Impact of Anterior Kidney Calyx Involvement of Complex Stones on Outcomes for Patients Undergoing Percutaneous Nephrolithotomy.

A number of factors that can impact the outcomes of percutaneous nephrolithotomy (PCNL) procedures have previously been investigated. Complex stones that extend to the anterior calyx could affect the success and complication rates of PCNL.

We analyzed the effect of anterior calyx involvement on the outcomes of patients with complex stones treated with PCNL.

A total of 132 consecutive patients who underwent PCNL due to complex stones (multiple, partial staghorn, or staghorn stones) between 2015 and 2017 were enrolled in this study. They were stratified into two groups based on whether the stone extended to the anterior calyx (group 1, n = 45) or not (group 2, n = 87). The stratification was achieved through contrast-enhanced computerized tomography (CT). Demographics, laboratory tests, and peri- and postoperative findings (operation and fluoroscopy duration, hospital stay, utilization of flexible instruments, access numbers, total blood count change, stone-free rate [SFR], and complications) were compared between the groups. The SFR was evaluated by plain kidney-ureter-bladder radiography or CT.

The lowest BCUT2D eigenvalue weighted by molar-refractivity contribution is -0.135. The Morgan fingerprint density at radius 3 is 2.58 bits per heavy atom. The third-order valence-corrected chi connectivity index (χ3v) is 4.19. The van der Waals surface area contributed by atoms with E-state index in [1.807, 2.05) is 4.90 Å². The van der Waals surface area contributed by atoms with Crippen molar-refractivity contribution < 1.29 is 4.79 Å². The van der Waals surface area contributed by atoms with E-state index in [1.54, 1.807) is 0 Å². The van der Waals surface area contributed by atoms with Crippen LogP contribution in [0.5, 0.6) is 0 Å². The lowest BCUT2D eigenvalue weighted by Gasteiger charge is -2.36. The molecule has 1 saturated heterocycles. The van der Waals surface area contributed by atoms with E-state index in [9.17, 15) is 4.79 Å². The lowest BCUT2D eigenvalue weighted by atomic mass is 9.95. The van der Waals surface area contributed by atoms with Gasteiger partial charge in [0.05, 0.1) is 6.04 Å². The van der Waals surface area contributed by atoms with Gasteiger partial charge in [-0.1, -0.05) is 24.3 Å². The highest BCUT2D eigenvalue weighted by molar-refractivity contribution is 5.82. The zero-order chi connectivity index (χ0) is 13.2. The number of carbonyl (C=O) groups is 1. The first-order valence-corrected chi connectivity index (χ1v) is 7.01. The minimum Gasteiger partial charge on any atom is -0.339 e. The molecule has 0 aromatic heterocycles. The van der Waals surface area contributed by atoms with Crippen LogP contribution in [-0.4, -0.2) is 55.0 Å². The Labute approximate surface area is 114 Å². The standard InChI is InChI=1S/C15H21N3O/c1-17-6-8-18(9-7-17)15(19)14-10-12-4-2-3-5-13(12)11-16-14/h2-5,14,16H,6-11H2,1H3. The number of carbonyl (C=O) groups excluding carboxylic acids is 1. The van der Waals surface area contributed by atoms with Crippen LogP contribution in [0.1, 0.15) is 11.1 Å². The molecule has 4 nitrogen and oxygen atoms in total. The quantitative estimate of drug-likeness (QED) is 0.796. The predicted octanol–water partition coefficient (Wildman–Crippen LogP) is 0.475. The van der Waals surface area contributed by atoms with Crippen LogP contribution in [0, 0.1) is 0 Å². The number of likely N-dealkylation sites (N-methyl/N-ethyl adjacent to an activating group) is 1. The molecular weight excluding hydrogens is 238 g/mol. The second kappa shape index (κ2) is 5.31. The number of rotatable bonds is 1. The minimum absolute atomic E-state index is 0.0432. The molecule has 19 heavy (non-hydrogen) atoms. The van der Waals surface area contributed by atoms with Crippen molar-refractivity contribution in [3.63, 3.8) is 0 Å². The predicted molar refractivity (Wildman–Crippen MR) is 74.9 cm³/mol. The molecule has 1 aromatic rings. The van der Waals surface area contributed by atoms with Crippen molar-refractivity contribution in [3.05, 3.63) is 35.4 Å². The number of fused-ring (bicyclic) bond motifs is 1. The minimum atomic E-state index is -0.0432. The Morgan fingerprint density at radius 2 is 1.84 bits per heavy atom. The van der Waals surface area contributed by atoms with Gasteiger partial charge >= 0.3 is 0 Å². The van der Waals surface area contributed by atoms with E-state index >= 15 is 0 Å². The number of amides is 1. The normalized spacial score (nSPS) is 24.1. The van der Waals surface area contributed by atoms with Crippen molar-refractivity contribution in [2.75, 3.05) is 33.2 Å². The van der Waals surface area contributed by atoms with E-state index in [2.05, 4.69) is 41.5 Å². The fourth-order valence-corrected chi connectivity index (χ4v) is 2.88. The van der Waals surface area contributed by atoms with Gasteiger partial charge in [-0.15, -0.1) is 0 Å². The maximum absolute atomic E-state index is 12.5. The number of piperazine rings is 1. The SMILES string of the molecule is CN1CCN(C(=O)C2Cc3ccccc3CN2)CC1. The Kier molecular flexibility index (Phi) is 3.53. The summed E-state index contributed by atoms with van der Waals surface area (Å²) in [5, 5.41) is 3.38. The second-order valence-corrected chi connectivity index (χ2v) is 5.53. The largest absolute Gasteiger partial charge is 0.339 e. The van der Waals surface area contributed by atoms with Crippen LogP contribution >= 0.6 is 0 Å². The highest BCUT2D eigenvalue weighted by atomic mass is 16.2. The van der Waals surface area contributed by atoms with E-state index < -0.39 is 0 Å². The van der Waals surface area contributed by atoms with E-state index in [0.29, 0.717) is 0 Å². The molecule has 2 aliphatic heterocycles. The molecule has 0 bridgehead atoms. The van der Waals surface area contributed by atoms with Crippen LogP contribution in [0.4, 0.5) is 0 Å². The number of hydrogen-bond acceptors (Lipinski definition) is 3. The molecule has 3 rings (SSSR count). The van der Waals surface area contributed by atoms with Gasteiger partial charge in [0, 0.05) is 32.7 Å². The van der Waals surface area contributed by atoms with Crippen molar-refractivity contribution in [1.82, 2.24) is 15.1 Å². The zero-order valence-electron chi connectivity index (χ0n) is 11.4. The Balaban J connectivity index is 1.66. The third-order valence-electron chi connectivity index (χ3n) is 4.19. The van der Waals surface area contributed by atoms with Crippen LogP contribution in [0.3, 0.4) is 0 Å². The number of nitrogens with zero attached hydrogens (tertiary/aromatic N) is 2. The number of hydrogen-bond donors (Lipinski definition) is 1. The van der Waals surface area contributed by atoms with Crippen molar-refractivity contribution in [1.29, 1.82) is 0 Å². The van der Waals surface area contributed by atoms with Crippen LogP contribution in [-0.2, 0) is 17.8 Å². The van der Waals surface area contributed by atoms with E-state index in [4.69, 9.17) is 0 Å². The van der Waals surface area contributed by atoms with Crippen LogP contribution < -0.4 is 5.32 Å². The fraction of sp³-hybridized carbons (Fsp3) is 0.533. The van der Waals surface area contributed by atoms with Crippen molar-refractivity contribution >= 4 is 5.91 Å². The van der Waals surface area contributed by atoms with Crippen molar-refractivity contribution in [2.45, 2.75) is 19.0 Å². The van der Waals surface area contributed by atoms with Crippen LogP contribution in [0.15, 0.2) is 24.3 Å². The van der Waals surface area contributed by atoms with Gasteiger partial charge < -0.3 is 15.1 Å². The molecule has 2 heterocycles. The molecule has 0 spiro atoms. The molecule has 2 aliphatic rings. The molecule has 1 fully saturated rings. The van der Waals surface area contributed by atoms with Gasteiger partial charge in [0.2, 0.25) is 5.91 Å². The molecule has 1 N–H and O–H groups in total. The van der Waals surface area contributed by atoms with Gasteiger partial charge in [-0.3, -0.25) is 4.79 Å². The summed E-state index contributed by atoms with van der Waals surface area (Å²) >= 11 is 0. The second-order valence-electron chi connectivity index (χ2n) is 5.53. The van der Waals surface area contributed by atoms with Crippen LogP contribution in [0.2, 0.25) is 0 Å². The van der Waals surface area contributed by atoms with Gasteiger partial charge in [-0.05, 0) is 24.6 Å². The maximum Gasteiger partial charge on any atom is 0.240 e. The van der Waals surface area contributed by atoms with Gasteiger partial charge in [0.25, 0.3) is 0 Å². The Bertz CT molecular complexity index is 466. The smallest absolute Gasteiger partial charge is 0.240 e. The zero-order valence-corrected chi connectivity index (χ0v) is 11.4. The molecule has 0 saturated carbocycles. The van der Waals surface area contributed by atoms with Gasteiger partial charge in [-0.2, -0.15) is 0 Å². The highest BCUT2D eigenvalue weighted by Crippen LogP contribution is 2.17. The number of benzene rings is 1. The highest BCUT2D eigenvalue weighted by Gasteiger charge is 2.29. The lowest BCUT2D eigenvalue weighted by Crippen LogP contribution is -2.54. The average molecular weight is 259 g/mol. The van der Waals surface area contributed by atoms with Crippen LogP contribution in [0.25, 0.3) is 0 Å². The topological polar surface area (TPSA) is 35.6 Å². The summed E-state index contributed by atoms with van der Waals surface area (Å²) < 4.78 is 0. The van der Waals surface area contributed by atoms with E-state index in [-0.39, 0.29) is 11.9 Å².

The demographics, operation and fluoroscopy duration, access number, and hospital stay were similar between the groups (p < 0.05). A higher drop in the hemoglobin level in group 1 was identified (group 1 [2.14 ± 1.49 g/dL] vs. group 2 [1.43 ± 1.31 g/dL]) (p = 0.006). The SFR among the patients with extension to the anterior calyx was 60%, compared to 77% among the patients with no extension to the anterior calyx (p = 0.041). Flexible instruments were utilized in 60% of the patients of group 1, which was a higher rate than for group 2 (36%) (p = 0.007). Complication rates were similar in the two groups according to the Clavien-Dindo classification (p > 0.05).

Our study demonstrated that complicated stones with extension to the anterior calyx are more challenging than cases without extension to the anterior calyx. This was noted by a lower SFR, a more prominent drop in total blood count, and more frequent utilization of flexible scopes.

Urologia internationalis. 2020 Mar 10 [Epub ahead of print]

Arif Kalkanli, Nusret Can Cilesiz, Onur Fikri, Arif Ozkan, Cem Tugrul Gezmis, Memduh Aydin, Zafer Tandoğdu

Department of Urology, Taksim Education and Research Hospital, Istanbul, Turkey, ., Department of Urology, Taksim Education and Research Hospital, Istanbul, Turkey., Department of Urology, Bitlis State Hospital, Bitlis, Turkey., Department of Urology, Northern Institute for Cancer Research, Newcastle University, Newcastle upon Tyne, United Kingdom.